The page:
New York-based indie filmmaker Nathan Silver (Soft in the Head, Stinking Heaven) steps out of his comfort zone for the City of Lights in his wonderfully warped new film, Thirst Street. Initially, during the film’s pre-title preface the viewer is deftly launched into what feels like a keyed up Sirkian melodrama –– imagine, if you will, Douglas Sirk did some hardcore street drugs –– before launching what nervously relaxes into an increasingly engaging, all the while unhinging, multicolored psychodrama. Sound like a trip? Trust me, it truly is.
Narrated by a knowing and judicious Anjelica Huston, giving the film an almost storybook hurly-burly invention as it goes, and adorned with Silver’s now signature fondness for often uncomfortable close-ups, Thirst Street is an immediately compelling misadventure.
Gina (Lindsay Burdge, in an extraordinary performance) is an ill-fated American flight attendant in the throes of grief after having lost her love to suicide. Unable to cope with her immeasurable loss and on the brink of emotional collapse, Gina finds herself with a night off in Paris with her well-meaning coworkers, each determined to give her a lift and a little bit of hope, if they only can.
After bribing a crooked tarot card reader into giving Gina some assurance, the ladies soon find themselves in a seedy nightclub where she meets the mustachioed, and charming yet cheap gadfly, Jerome (Damien Bonnard). With a little booze and the bolstered confidence of the fortune teller and her friends, Gina commits to an eager one-night stand, and here a new set of troubles are born.
Burdge is sublime in the role of Gina, and as previously implied, her face can hold one hell of a close-up. Silver and his sterling cinematographer Sean Price Williams like to linger on Burdge, making much of Thirst Street unravel like a master class in cinematic portraiture, but that’s not all the maneuvers they’re interested in. Their visual roster includes a wealth of split-diopters, tiffany zooms, and surreal splashes of color.
As the imagery washes over the audience you’ll find stirring of moments Jesús Franco-like softcore, Old Hollywood schmaltz in a William Seiter vein (“…like something out of an old musical,” the narrator suggests), and the go for baroque kaleidoscopic overkill of Dario Argento and Mario Bava (the driving and propulsive score from Paul Grimstad also evokes feelings from their atmospheric horror films and thrillers). Is it too much? Maybe. Is it wonderfully explicit and overly expressive? Yes, absolutely.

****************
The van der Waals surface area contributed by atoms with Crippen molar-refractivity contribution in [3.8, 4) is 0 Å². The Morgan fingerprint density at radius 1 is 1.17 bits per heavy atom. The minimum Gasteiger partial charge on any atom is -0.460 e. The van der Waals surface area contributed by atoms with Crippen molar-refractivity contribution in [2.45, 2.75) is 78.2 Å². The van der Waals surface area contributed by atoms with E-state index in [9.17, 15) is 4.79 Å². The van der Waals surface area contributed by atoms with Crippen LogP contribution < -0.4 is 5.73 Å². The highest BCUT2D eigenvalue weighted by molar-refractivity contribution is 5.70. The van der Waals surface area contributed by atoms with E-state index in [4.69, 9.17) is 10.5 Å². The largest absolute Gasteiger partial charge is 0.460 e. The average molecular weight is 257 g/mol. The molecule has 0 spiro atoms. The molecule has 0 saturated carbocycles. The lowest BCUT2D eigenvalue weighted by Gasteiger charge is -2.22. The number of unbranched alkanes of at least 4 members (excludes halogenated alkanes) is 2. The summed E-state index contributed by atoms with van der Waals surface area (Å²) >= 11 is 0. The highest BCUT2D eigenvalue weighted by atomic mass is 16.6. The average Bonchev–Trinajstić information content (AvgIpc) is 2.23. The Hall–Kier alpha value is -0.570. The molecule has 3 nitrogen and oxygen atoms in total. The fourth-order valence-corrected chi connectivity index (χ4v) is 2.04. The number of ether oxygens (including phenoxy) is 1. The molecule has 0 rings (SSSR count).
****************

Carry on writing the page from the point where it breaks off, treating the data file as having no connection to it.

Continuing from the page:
As Gina becomes more and more obsessed with Jerome, who’s a total self-satisfying jerk and an indelicate womanizer by the way, she loses herself in a fluorescent frenzy of scraped-raw wretchedness. Estranged and isolated from anyone who can help her navigate the rimy waters of her neurosis –– she’s just one agitated subway meltdown away from Isabelle Adjani-level languish –– Gina’s aberrant behavior will either spell Jerome’s finish or perhaps her own.
Charged with trashy eroticism, melancholic mental agony, and deliberate discomforts, Thirst Street isn’t at all bound for conventional commercial success, but was it ever? Despite steering you down some chic and shady thoroughfares, it’s a film that will still get you to a satiating and surprising destination. Don’t miss the trip.
Taste of Cinema Rating: 4.5 stars (out of 5)
Author Bio: Shane Scott-Travis is a film critic, screenwriter, comic book author/illustrator and cineaste. Currently residing in Vancouver, Canada, Shane can often be found at the cinema, the dog park, or off in a corner someplace, paraphrasing Groucho Marx. Follow Shane on Twitter @ShaneScottravis.